Government told to ditch 'damaging' sugar import quota

The government's plan threatens the viability of a British success story, NFU Sugar says
The government's plan threatens the viability of a British success story, NFU Sugar says

The government has been warned to abandon its proposed tariff-free quota for raw cane sugar imports because of its potential to undercut UK growers.

There are plans to introduce a new zero tariff, 260,000 tonnes Autonomous Tariff Quota (ATQ) for raw sugar coming into the UK from 1 January 2021.

The Department for International Trade (DIT) opened a consultation on the plan, which closed for responses on Monday 5 October.

NFU Sugar responded to it, warning that imports were grown to production standards that would be illegal in the UK.

NFU Sugar board chairman Michael Sly said the quota could lead to growers choosing not to grow the crop, threatening the sector's future.

Mr Sly said: “The proposals to introduce a huge tariff-free quota for raw cane sugar producers would undoubtedly have a significant impact on Britain’s 3,000 sugar beet growers.

"If it is introduced, it would see our farmers, who follow some of the most stringent regulations in the world, undercut by imported sugar produced in ways that would be illegal here."

He said that while the UK sugar industry was a 'true British success story', growers would not be able to compete with those who 'follow a different rulebook'.

Tariff-free sugar imports would distort the market for farmers and could force many to stop growing sugar beet completely, putting a successful British industry at risk.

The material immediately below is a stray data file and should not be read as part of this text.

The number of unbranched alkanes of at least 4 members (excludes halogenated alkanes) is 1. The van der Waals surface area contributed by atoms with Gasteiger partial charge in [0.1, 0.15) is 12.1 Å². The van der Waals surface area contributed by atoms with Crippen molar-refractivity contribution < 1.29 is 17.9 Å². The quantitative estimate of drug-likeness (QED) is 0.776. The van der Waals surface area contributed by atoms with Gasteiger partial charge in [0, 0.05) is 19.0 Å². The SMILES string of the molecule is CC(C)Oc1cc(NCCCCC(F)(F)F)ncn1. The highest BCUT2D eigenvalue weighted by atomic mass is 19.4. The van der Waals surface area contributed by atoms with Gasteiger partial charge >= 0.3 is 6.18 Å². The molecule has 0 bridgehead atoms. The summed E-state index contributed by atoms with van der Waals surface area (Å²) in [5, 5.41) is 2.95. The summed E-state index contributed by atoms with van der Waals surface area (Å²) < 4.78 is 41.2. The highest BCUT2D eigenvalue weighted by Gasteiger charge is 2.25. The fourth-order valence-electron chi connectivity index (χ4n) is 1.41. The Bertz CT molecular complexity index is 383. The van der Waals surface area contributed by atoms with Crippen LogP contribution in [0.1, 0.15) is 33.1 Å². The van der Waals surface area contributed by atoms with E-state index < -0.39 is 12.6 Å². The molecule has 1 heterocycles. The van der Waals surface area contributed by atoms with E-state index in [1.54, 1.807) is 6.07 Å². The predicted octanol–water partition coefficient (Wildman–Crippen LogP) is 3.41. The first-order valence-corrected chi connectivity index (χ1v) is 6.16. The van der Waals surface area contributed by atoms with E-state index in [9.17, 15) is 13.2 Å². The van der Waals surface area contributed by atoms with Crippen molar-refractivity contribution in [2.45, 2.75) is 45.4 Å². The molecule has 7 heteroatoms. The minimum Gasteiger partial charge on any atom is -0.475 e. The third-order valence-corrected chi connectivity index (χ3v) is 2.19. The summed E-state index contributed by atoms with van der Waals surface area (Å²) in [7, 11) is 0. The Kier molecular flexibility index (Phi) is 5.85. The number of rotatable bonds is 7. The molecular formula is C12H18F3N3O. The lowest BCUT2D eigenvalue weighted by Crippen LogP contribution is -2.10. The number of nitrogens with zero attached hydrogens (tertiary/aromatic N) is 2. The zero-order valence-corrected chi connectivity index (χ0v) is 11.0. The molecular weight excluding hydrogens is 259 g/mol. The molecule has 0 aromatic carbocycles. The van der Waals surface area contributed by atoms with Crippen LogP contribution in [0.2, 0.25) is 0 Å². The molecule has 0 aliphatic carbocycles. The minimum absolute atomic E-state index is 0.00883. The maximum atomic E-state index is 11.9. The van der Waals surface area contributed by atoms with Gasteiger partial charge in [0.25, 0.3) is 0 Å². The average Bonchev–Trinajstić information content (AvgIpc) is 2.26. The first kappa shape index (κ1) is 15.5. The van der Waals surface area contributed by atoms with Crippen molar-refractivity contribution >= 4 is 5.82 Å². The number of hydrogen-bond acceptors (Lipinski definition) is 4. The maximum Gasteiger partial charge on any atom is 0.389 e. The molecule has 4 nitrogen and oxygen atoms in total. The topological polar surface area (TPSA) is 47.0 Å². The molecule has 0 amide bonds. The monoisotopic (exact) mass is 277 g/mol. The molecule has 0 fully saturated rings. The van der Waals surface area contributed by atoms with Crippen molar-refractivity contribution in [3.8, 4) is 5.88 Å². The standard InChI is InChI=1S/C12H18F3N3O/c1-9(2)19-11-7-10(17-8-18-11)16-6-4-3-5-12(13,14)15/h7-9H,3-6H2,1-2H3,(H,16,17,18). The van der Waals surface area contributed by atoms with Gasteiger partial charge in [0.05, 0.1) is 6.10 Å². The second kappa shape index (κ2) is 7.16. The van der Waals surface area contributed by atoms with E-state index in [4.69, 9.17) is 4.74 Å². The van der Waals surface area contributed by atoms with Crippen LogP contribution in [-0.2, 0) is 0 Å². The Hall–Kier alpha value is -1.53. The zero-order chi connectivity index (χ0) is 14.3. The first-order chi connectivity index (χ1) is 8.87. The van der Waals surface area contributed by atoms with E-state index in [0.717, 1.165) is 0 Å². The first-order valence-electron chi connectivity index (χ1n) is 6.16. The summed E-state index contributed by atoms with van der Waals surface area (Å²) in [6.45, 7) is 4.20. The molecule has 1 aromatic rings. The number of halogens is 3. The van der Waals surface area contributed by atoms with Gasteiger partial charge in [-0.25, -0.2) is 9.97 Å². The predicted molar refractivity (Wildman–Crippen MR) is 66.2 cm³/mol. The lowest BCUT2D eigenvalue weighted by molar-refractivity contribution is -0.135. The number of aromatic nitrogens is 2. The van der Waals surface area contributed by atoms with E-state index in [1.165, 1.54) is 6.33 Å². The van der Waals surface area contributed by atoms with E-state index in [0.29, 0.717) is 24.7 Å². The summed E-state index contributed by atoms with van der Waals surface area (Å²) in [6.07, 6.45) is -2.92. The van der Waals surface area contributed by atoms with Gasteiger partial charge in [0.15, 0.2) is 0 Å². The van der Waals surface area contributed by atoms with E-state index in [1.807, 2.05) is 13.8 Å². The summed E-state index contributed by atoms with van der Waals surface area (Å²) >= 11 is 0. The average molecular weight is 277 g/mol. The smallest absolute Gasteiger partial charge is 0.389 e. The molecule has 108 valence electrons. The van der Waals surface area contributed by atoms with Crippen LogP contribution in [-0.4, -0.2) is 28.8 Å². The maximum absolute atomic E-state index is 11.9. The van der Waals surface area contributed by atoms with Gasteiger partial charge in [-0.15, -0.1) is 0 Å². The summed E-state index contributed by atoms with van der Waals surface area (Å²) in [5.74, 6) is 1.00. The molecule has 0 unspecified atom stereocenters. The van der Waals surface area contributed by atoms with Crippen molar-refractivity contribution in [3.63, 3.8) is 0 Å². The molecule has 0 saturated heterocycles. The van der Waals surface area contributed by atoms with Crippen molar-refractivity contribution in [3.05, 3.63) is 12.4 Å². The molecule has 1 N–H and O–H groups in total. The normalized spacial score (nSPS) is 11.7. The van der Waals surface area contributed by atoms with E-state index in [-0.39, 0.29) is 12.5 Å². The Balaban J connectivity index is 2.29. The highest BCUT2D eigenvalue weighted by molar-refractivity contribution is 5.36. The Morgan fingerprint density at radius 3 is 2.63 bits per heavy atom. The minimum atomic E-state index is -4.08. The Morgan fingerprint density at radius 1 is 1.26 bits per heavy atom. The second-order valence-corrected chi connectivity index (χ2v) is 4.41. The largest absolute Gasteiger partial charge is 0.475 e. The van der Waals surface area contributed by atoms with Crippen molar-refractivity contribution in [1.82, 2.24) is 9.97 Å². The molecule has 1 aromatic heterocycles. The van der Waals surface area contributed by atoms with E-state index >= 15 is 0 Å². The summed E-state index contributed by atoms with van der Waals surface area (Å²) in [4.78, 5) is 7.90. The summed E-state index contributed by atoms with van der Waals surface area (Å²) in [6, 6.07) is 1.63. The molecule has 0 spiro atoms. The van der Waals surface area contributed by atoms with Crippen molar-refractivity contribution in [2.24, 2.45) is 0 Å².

"Years of efficiency gains and technological advances would be threatened. It would be an incredibly short-sighted move with grave ramifications," Mr Sly added.

“The UK currently provides some of the poorest countries in the world with important preferential market access to promote development through trade.

"Tariff-free access from anywhere in the world would be particularly damaging to the poorest cane producers in developing countries, largely in southern Africa."

He said these countries would lose the value of preferential access to the UK sugar market, contrary to the government’s stated manifesto commitment to ‘a free but fair’ international trade policy ‘in particular towards the developing nations’.

“We are urging the government to abandon these proposals and demonstrate that they are committed to upholding the standards British sugar beet growers produce to.

"There are better ways of achieving the UK’s trade policy aims than a blunt instrument that would damage a significant part of the rural economy,” Mr Sly said.

The DIT consultation closed for responses on Monday 5 October 2020.